Afghanistan's new poor line up for aid to survive as food crisis bites



Two long lines -- one of men, another of women -- wind around a World Food Programme (WFP) aid distribution site in the Afghan capital, Kabul, in the heat of the mid-morning sun.

Many of the people waiting for support in Khwaja Rawash, a middle-class neighborhood near the Kabul International Airport airport, are Afghanistan's new poor. They used to have decent jobs; now they lean on international aid to survive. The 3,800 Afghanis (just over $40) they receive from the WFP will help them make it through the month.

It's calmer than it was on the first day of handouts this month in this district, Khalid Ahmadzai, a WFP coordinating partner at the site, tells CNN. Back then, on May 11, people clambered over the walls to get in. The WFP says it helped 3,000 households in that district on the first day, with each household having an average of seven people in it.

Last Sunday, around 700 people waited patiently for up to two hours before their IDs were checked and the money was handed over.

Ahmadzai says people are desperate. "A few days ago, one woman came to me and told me: 'I want to give you my son for 16,000 Afghanis,''' he says, a sum amounting to about $175. "She was crying. It was the worst feeling I have had in my life."

He added: "Her son was maybe three or four years old... The feeling that she had about his hunger and the economical situation they had, she was at a stage to ask to sell her son." Armed fighters from the Taliban, who once attacked Afghanistan's capital, now provide security at the food distribution center.

Their presence highlights a cruel irony articulated by Azima, a teacher in the queue, who is receiving aid for the first time in her life. She says the security situation has got better since the Taliban seized Kabul last year: "Suicide bombings have stopped. But people's economic situation couldn't be worse."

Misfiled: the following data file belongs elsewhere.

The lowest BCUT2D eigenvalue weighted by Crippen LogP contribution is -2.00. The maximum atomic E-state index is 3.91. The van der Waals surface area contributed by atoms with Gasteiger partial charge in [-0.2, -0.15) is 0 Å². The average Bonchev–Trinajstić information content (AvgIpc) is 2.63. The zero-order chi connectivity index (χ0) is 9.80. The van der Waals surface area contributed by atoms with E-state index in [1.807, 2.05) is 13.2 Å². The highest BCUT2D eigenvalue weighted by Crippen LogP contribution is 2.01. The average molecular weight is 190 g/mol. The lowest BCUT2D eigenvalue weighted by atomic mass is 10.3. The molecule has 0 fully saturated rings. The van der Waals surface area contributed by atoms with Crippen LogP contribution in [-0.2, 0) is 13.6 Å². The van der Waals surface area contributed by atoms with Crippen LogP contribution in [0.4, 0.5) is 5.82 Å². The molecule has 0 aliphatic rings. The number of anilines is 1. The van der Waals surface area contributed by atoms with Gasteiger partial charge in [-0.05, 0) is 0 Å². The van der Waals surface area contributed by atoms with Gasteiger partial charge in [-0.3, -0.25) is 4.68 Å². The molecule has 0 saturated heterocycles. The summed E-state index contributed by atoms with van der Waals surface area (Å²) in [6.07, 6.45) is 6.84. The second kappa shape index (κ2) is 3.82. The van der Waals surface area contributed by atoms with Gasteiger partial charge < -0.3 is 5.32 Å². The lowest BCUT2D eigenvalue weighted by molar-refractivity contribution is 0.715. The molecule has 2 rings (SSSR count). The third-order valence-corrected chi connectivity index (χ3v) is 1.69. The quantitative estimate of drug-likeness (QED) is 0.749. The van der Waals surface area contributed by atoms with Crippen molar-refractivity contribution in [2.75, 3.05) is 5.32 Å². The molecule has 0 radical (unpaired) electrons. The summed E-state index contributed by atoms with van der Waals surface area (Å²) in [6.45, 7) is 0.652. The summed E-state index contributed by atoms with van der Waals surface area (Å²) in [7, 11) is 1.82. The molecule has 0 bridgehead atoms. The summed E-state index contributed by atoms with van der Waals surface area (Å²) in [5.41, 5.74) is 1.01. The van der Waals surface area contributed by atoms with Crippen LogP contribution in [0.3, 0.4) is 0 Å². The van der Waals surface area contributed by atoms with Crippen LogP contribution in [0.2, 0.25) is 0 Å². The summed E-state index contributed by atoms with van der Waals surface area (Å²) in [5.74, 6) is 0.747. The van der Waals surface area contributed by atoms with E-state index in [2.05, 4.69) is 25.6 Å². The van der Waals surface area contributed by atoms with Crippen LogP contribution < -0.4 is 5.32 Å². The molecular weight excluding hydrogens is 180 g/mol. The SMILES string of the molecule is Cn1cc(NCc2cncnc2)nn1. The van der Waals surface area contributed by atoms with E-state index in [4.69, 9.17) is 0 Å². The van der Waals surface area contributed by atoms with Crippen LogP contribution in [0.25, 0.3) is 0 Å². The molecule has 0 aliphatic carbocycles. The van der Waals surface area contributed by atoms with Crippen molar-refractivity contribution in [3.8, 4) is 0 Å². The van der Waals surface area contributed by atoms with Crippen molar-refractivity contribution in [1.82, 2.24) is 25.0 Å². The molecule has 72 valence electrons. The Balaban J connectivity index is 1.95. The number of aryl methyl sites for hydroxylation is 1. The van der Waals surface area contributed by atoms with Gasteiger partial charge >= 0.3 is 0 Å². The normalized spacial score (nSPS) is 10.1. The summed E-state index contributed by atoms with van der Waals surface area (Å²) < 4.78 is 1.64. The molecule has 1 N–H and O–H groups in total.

Afghanistan's economic crisis has loomed for years; the result of poverty, conflict and drought. But after the Taliban seized power in August 2021, the US and its allies froze about $7 billion of the country's foreign reserves and cut off international funding. The move crippled an economy already heavily dependent on aid.

Millions of Afghans are out of work. Government employees haven't been paid. And the price of food has soared. Almost half the population -- 20 million people -- are experiencing acute hunger, according to a United Nations-backed report released this week.

There are fears the crisis could kill more Afghans than 20 years of war.

"Farmers ... have told me that, through decades of war, they have never had to stand in line for humanitarian assistance -- until now," Mary-Ellen McGroarty, WFP country director for Afghanistan, told CNN's Christiane Amanpour in Kabul.

"I met many, many women, even female heads of households, widows, who were able to fend for themselves and it's all just imploded for them... The drought and the economic crisis... it's that whole collision of factors coming together."